- Data masking transformation helps hide or encrypt sensitive data as it flows through the data pipeline.
- Expression transformation calculates values from data.
A mapplet is a combination of several transformation rules brought together so that they can be reused.
Data Mapping Parameters and Variables
Mapping parameters are constant value sets for transformation or mapping. You can change them either manually or automatically. Use parameters to hold values each time you run a mapping. You can create reusable mapping with parameterized values.
You can also apply data quality rules to the mappings. For example, setting up an email alert system falls under user defined functions.
Data Mapping Key Features
A data mapping tool is designed to recognize common templates, fields or patterns. It helps match the data from the source to the best possible options at the destination. The data mapping techniques or features you should consider in a solution include:
During data mapping, a simple graphical user interface (GUI) can reduce design time. A digital canvas with drag-and-drop options makes it easier to create the data flow. Data users are often non-technical, and a visual data representation matching the data flow can help them create the right mapping. The alternative to a simple GUI is coding. However, coding often introduces project delays and human errors.
The data source and target should be able to connect with each other with minimum configuration. The data mapping tool should provide easy access to connectors for a wide variety of applications and services.
Wide Coverage of Data Formats and Types
Different systems and applications produce data in different formats, styles and languages. Depending on requirements, the data/field definition varies from system to system. A data mapping tool should be equipped to read and understand the different types of data representations and how they relate to source and destination.
The data needs to be modified and made suitable so that it can be consumed by the subscribers. The data mapping tool should be able to do the basic transformation and standardize the data based on a common definition.
Reusable Data Integration Templates
Parameterization helps in creating reusable templates that can be replicated with similar use cases. This in turn helps in standardizing data pipelines, empowering non-technical users and saving time for integrators.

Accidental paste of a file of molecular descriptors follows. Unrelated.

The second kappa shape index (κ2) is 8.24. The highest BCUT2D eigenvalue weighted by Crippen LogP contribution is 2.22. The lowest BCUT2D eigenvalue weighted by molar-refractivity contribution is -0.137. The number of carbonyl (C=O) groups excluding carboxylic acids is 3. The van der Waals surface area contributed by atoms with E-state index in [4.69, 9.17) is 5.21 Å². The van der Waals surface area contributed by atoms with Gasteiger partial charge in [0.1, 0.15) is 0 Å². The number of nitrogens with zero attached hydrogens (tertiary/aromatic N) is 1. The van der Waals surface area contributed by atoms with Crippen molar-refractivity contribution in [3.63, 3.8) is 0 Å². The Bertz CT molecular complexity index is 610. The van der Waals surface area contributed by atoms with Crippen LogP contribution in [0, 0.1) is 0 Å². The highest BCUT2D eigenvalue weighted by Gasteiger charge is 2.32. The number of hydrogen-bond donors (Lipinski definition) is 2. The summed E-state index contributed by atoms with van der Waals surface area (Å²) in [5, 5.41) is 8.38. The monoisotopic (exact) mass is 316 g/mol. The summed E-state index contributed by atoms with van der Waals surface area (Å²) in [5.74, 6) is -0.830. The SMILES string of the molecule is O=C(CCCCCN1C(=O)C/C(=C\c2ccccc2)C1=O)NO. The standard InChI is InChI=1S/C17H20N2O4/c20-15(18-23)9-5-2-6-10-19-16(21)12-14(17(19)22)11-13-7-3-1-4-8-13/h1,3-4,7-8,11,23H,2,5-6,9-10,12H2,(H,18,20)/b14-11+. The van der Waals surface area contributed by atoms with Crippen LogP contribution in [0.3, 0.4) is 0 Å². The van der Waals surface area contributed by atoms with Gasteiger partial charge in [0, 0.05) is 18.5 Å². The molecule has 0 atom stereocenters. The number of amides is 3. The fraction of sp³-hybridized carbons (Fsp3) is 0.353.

Once the data is mapped, the tool should let you automate and schedule the data flow. This can increase your team’s productivity because you intervene only during an anomaly.
Advanced Data Mapping Features
Accommodate changes to sources, targets and transformation logic at run time. With dynamic mapping, you can manage frequent schema or metadata changes or reuse the mapping logic for data sources with different schemas.
The blueprint that defines how the data will be structured. Data mapping is also referred to as schema mapping — when the source schema is matched to target schema. Advanced data mapping capabilities can read the drift in source schema and make the necessary changes to the target schema. This prevents the system from breaking when schema change occurs.
Modern enterprises collect data with increasing volume, variety and velocity. As a result, it's difficult to identify and manage data — sensitive or otherwise. Today's data-driven businesses leverage data lake analytics to gain customer insights. When they migrate workloads to the cloud, they need to be able to move fast.
Artificial intelligence and machine learning are well-suited to the task. According to a recent report, 56% of respondents said their organizations were adopting AI and across business functions, AI has already made notable financial impact. In addition, 67% is the average share of respondents reporting a revenue increase via AI adoption.1